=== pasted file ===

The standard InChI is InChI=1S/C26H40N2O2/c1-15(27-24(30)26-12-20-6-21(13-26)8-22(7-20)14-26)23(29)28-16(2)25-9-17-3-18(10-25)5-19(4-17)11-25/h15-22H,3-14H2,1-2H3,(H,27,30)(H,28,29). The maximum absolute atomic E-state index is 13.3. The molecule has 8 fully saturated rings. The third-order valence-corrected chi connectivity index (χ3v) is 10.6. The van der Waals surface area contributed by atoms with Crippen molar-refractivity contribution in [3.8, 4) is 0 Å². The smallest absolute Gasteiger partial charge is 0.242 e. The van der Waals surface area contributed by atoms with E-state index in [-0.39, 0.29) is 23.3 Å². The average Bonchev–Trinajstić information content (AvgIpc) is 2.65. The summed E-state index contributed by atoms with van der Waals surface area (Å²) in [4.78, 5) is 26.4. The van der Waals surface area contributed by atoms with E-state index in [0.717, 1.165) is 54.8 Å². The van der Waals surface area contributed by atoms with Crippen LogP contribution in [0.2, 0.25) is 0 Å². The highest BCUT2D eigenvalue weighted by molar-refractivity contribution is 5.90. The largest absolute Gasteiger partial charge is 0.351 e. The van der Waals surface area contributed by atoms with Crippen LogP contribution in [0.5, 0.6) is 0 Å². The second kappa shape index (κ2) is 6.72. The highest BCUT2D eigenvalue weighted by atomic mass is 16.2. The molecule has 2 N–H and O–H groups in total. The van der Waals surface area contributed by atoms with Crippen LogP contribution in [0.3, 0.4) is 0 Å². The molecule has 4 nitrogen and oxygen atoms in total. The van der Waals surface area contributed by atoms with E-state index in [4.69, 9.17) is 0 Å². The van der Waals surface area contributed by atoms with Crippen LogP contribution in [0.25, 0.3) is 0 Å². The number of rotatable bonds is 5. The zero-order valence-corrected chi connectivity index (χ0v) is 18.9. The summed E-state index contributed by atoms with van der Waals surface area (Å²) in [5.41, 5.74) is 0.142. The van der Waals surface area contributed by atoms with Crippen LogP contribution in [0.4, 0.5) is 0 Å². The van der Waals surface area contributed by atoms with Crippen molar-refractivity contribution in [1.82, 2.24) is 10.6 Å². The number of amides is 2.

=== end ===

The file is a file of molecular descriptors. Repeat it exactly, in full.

The standard InChI is InChI=1S/C26H40N2O2/c1-15(27-24(30)26-12-20-6-21(13-26)8-22(7-20)14-26)23(29)28-16(2)25-9-17-3-18(10-25)5-19(4-17)11-25/h15-22H,3-14H2,1-2H3,(H,27,30)(H,28,29). The maximum absolute atomic E-state index is 13.3. The molecule has 8 fully saturated rings. The third-order valence-corrected chi connectivity index (χ3v) is 10.6. The van der Waals surface area contributed by atoms with Crippen molar-refractivity contribution in [3.8, 4) is 0 Å². The smallest absolute Gasteiger partial charge is 0.242 e. The van der Waals surface area contributed by atoms with E-state index in [-0.39, 0.29) is 23.3 Å². The average Bonchev–Trinajstić information content (AvgIpc) is 2.65. The summed E-state index contributed by atoms with van der Waals surface area (Å²) in [4.78, 5) is 26.4. The van der Waals surface area contributed by atoms with E-state index in [0.717, 1.165) is 54.8 Å². The van der Waals surface area contributed by atoms with Crippen LogP contribution in [0.2, 0.25) is 0 Å². The highest BCUT2D eigenvalue weighted by molar-refractivity contribution is 5.90. The largest absolute Gasteiger partial charge is 0.351 e. The van der Waals surface area contributed by atoms with Crippen LogP contribution in [0.5, 0.6) is 0 Å². The second kappa shape index (κ2) is 6.72. The highest BCUT2D eigenvalue weighted by atomic mass is 16.2. The molecule has 2 N–H and O–H groups in total. The van der Waals surface area contributed by atoms with Crippen LogP contribution in [0.3, 0.4) is 0 Å². The molecule has 4 nitrogen and oxygen atoms in total. The van der Waals surface area contributed by atoms with E-state index in [4.69, 9.17) is 0 Å². The van der Waals surface area contributed by atoms with Crippen LogP contribution in [0.25, 0.3) is 0 Å². The number of rotatable bonds is 5. The zero-order valence-corrected chi connectivity index (χ0v) is 18.9. The summed E-state index contributed by atoms with van der Waals surface area (Å²) in [5.41, 5.74) is 0.142. The van der Waals surface area contributed by atoms with Crippen LogP contribution in [0.4, 0.5) is 0 Å². The van der Waals surface area contributed by atoms with Crippen molar-refractivity contribution in [1.82, 2.24) is 10.6 Å². The number of amides is 2.